Scrap quota system in recruiting security personnel
For far too long, the security agencies have come under fire for misconducts by some bad lots within the system.
For example, the public’s perception of the Police Service for a long time now is not flattering at all.
The police continue to be the most bribe-taking institution in Ghana, according to Ghana Integrity Initiative.
The increasing involvement of security personnel in criminal activities, including robbery and drug trafficking, is a cause for worry.
For example, last year, two policemen – General Lance Corporal Robert Fenning Amponsah and General Lance Corporal Isaac Nimako Yeboah – were arrested for using official vehicle to commit robbery.
A total of 947 policemen and women have been dismissed from the Ghana Police Service for various acts of misconduct within three years ending 2012. In 2013, 108 were dismissed while 21 have been sacked in the first quarter of this year.
Only two weeks ago, one Chief Inspector Paul Akpali of the Golokwati Police Station was interdicted for escorting seven bags of substances suspected to be Indian hemp.
In August 2013, Lance Corporal, Benjamin Tekutey of the Kakeito Police Station under the Ashaiman Division, managed to provide his civilian friend with a police uniform and they both attacked a Chinese national, Xiangmen, and his two friends at gunpoint around the Tetteh-Quarshie roundabout.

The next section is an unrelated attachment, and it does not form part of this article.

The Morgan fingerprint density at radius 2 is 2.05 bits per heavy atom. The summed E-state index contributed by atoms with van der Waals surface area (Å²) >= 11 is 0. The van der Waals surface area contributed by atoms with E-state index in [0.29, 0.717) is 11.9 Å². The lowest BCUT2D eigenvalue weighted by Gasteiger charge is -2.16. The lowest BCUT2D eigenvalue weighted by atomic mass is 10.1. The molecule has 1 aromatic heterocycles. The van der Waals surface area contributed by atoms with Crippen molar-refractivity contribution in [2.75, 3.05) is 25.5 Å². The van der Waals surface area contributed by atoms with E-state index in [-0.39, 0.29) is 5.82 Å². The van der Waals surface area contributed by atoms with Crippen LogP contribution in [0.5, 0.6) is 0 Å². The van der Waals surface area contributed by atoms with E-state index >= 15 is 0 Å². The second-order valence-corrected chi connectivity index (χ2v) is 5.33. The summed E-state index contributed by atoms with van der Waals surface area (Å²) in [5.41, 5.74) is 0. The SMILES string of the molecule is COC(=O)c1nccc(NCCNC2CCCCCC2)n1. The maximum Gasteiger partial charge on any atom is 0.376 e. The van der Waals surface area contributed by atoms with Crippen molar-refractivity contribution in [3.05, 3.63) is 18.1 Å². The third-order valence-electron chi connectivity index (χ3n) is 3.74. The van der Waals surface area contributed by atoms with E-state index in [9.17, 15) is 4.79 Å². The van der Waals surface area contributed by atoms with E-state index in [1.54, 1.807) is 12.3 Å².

Two soldiers - Lance Corporals Michael Gwira Forkes, 25, and Dickson Reuben, 26 – were also arrested by the police for robbery.
In November 2012, two soldiers – Cpl. Opoku Amankwa and L/Cpl. Adu Owusu Prince – were arrested for their alleged involvement in the robbing and kidnapping of a Nigerian trader resident in Ghana.
The Ashanti Regional Police Command arrested two prison officers and two civilian accomplices believed to be members of a robbery syndicate operating in the region.
Lance Corporal Prince Quaye, 27, and 2nd Class Officer Adu Mensah, 26, both serving warders at Amanfrom Camp Prison in the region, were caught red-handed.
A security expert has attributed the increasing involvement of security personnel in criminal activities to inadequate scrutiny during recruitment of personnel into the various security services.
The expert specifically cited the practice where senior officers of the security services are given quotas which enable them to bring people to gain automatic entry into the services.
The security expert said top officers are normally given a quota of two persons each for enlistment, often described as protocol.
The expert said the practice impacts negatively on the integrity of security services as criminals and members of organised crime groups find their way into them.
What is more worrying is the negative impact on the integrity of security services as criminals and members of organised crime groups find their way into the services.
The revelation by the security expert that a greater percentage of officers caught engaging in criminal activities have been found to be those recruited through the quota system, in which little or no background checks are conducted, calls for the scrapping of the quota system in recruitment.
The Finder believes that it is not too late for the security services to salvage their sinking image and loss of public confidence arising out of the criminal activities of some personnel.